By Rajan Datar
Presenter, Fast Track
A first for gay travel - Aleksander and Shantu have their wedding on a plane before flying off on honeymoon.
The gay travel market is booming and estimated to account for more than 10% of travel spending worldwide - but how well is the industry responding to the strength of pink purchasing power?
The travel world says it embraces gay and lesbian travellers. There is now a growing number of new destinations and travel ideas appealing directly to the lucrative gay market.
But homosexuality is banned in more than 80 countries, often for religious or cultural reasons, and there are still reports of hoteliers turning away gay couples wanting to share a double room.
Those campaigning for gay rights and equality say there is still a lot more to be done, but those working with the travel industry say great strides forward are being made.
Ian Johnson: Gay travellers want what everyone else wants
Ian Johnson of Out Now Consulting said one factor more than any other was driving the gay travel market forward - money.
"There are more and more destinations, airlines, hotel groups chasing the lucrative pink gay and lesbian euro, pound and dollar," he said.
"But as competition increases, you can't just fly a rainbow flag and be gay-friendly, you actually have to deliver on the promise and that is the challenge for the industry today."
Out Now estimates the gay travel market could be worth $142bn (£90bn) next year.
Mr Johnson advises travel companies on how to provide better services to gay clients - right down to the greeting a gay couple might get when they check in to a hotel.
He said: "Lesbian and gay travellers want what everybody else wants.
"When you travel - and it's not that difficult - it's not rocket science - you want to relax and you want to feel comfortable. That is why you spend your money on going on vacation.
"Where lesbian and gay people are the same, the environment they are operating in is different because they are not the norm."
Travel companies can be quite innovative with ideas to promote gay travel.
The Scandanavian airline SAS recently hosted the first gay wedding on an aeroplane for two German graphic designers, Aleksander and Shantu, who won a competition.
The gay travel market could be worth $142bn (£90bn) next year.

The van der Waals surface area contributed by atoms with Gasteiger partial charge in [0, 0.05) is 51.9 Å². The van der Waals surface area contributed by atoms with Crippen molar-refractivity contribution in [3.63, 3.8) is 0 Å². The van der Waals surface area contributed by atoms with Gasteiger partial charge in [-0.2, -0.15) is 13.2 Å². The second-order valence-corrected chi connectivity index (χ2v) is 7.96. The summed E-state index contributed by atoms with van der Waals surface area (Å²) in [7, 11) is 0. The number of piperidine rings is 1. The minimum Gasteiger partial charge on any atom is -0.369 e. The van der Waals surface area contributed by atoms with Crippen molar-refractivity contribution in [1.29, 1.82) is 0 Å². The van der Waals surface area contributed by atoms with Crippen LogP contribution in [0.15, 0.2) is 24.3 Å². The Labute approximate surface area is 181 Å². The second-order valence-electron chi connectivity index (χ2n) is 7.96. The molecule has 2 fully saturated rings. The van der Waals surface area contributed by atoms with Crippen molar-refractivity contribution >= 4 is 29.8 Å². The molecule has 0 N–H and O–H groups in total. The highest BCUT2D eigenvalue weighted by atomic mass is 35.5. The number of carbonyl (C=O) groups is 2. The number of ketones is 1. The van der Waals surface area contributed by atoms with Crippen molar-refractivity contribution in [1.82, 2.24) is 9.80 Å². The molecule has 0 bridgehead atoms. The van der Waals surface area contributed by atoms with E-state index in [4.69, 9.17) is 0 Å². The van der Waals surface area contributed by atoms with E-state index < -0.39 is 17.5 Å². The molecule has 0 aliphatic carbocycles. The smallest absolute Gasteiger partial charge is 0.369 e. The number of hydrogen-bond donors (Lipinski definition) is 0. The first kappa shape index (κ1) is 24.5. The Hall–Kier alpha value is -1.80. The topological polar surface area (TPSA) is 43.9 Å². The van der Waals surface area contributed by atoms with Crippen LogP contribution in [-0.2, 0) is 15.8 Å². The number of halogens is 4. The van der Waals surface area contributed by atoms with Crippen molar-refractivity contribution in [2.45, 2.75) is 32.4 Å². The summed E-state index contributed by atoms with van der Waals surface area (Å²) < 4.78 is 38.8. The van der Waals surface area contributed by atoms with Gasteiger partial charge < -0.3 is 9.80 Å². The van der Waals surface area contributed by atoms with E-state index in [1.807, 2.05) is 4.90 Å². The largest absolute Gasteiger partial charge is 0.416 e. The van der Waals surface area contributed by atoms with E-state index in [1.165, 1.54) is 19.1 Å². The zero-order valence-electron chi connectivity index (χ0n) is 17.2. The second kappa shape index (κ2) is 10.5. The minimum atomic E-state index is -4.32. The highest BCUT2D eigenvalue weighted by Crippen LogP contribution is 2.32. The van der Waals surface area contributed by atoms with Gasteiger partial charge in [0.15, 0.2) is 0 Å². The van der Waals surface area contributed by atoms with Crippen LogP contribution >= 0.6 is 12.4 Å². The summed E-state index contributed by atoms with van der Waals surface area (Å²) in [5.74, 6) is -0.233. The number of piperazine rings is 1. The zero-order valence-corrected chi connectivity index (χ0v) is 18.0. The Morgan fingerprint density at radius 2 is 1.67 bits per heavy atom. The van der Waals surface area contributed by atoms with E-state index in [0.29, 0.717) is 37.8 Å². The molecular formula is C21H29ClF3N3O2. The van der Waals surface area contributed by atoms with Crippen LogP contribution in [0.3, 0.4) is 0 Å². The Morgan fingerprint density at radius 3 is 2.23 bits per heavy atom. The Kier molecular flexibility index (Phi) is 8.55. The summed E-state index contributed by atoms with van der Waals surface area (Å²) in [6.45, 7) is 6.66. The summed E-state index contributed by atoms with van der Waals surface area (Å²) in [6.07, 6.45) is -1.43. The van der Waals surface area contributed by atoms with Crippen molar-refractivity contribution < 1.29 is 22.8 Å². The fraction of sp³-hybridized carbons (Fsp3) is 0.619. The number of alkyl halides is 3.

The couple were serenaded by a member of the SAS cabin crew with a special rap song before flying off on honeymoon to the Big Apple.
Anders Lindstrom of SAS said: "Statistics show that gay and lesbian travellers are extremely loyal to their brands, which is of course very important in a highly competitive markets."
But there were other spin offs too. One in three people either knew or were related to a gay person - so providing good service was about a wider appeal.
But Daniel Danso of Stonewall said that while a lot of progress had been made, there was still more to be done.
He said: "Travel and Leisure companies have to realise that tapping into the lesbian, gay and bisexual market takes more than just creating products aimed at lesbian, gay and bisexual people.
"It also means that the companies themselves fundamentally have to have inclusive workplaces, so that their staff understand the unique situation people face when choosing to travel, choosing accommodation and choosing which countries would be safe to visit."
It was one thing for travel companies to say they were gay-friendly or hotels to offer double rooms, but it was the reality of what happened after check-in that mattered - the actual service on the ground.
There were still issues in many parts of the world where gay people would be wary about showing affection in public.
He said: "Things are getting better. There is a lot of work to do. If you consider that in the UK we have only been protected from being fired for being gay since 2003, that puts things in perspective."
But whatever the challenges ahead, Aleksander and Shantu were flying high on their trip.
Aleksander said: "Of course it sounds a little bit strange here in business class talking about inspiring people to get married and fight for their rights, but in the end, that is what it is about."